• Disable anonymous access. There are two layers of anonymous access in Windows; one is the Guest account which is used to handle users who do not have valid credentials. Normally the Guest account is disabled by default, and although in small workgroups the Guest account has a legitimate role to play, as soon as you accept connections from outside the Guest account must be turned off. The second is that certain information about a system is available to users before they authenticate. This can be controlled, although being too restrictive may disable some applications. See for details. (In fact the levels of anonymous access accepted are not particularly relevant for Terminal Services, but it's a good principle to apply anyway.)

  • Use non-obvious usernames. If your website contains a staff directory, and John Smith's email address is [email protected], and Jane Brown's address is [email protected] and so on, it's fairly obvious to an attacker that their internal network usernames are john and jane. Even if you don't publish a list, it's not difficult to find out the names of staff and their email addresses from business cards, brochures and simply by asking the receptionist! Slightly obscured usernames such as John51 and Jane09 will not be hard for users to remember and will substantially deflect attempts to deduce login credentials.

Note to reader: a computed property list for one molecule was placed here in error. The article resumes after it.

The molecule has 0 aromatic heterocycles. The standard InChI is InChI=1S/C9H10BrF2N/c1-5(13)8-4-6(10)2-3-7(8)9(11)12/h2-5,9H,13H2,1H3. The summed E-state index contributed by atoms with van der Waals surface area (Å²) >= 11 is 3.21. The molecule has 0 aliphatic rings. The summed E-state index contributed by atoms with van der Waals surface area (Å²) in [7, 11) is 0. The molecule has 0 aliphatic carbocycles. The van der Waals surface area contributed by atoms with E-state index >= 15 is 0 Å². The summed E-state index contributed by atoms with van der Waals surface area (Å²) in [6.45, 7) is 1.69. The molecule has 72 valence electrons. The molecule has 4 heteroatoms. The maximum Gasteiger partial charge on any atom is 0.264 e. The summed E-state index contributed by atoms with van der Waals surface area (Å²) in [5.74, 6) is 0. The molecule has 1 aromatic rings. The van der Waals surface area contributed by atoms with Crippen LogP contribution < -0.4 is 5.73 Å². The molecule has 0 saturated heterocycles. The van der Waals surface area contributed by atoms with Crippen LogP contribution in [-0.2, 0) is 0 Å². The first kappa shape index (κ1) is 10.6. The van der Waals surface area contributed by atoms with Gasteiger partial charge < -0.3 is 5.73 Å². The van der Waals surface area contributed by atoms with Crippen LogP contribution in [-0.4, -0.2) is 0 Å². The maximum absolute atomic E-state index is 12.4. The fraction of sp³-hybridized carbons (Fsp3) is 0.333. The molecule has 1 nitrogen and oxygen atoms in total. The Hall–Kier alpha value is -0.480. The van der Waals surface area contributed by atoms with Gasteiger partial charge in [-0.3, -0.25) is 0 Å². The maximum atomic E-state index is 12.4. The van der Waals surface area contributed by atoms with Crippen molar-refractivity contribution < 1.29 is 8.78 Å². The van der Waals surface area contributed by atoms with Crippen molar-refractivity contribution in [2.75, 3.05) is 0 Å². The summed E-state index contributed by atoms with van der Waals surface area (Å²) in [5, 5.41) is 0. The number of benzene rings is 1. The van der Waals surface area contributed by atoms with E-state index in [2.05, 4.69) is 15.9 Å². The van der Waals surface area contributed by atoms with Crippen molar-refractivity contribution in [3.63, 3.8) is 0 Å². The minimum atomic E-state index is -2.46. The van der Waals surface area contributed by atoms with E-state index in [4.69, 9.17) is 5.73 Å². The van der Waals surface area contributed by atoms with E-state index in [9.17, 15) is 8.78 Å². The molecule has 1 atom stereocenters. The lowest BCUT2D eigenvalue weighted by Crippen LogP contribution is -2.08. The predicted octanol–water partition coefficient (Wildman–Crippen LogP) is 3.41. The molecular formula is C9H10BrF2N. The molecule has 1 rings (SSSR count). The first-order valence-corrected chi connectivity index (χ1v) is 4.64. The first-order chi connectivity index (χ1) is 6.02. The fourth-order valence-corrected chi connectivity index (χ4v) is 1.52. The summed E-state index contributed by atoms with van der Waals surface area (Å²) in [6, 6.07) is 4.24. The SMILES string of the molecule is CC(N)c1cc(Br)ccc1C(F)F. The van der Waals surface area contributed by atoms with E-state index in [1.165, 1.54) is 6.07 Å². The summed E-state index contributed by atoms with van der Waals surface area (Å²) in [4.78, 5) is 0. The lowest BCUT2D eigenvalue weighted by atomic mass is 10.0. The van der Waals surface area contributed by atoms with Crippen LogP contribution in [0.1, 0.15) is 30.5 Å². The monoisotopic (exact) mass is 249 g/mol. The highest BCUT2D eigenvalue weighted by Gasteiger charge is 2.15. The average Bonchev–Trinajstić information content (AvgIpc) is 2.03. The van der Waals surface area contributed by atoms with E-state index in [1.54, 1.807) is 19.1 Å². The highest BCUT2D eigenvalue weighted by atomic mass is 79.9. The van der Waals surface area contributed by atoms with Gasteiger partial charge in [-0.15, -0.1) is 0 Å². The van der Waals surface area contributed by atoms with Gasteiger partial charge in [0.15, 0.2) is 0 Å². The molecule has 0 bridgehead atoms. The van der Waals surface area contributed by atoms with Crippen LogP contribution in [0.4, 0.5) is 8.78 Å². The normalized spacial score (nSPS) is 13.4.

• Use complex passwords. If an attacker has deduced an account name, the next step is to guess passwords and this may be simpler than you think. With a small amount of effort an attacker may be able to determine an employee's middle name, home address, childrens' name and so on and these are good candidates for password guessing. Passwords must be complicated and lengthy — but this doesn't mean they need to be meaningless like H81QQhl-a20!sdh. Good passwords can be constructed and remembered simply by taking visual cues from your environment. Look around your office and use a word, a number and a few punctuation marks (! ? - =). Capitalise the word and avoid birthdays, pet and children names and phone numbers. For example, a fine password is My desk is in the corner!.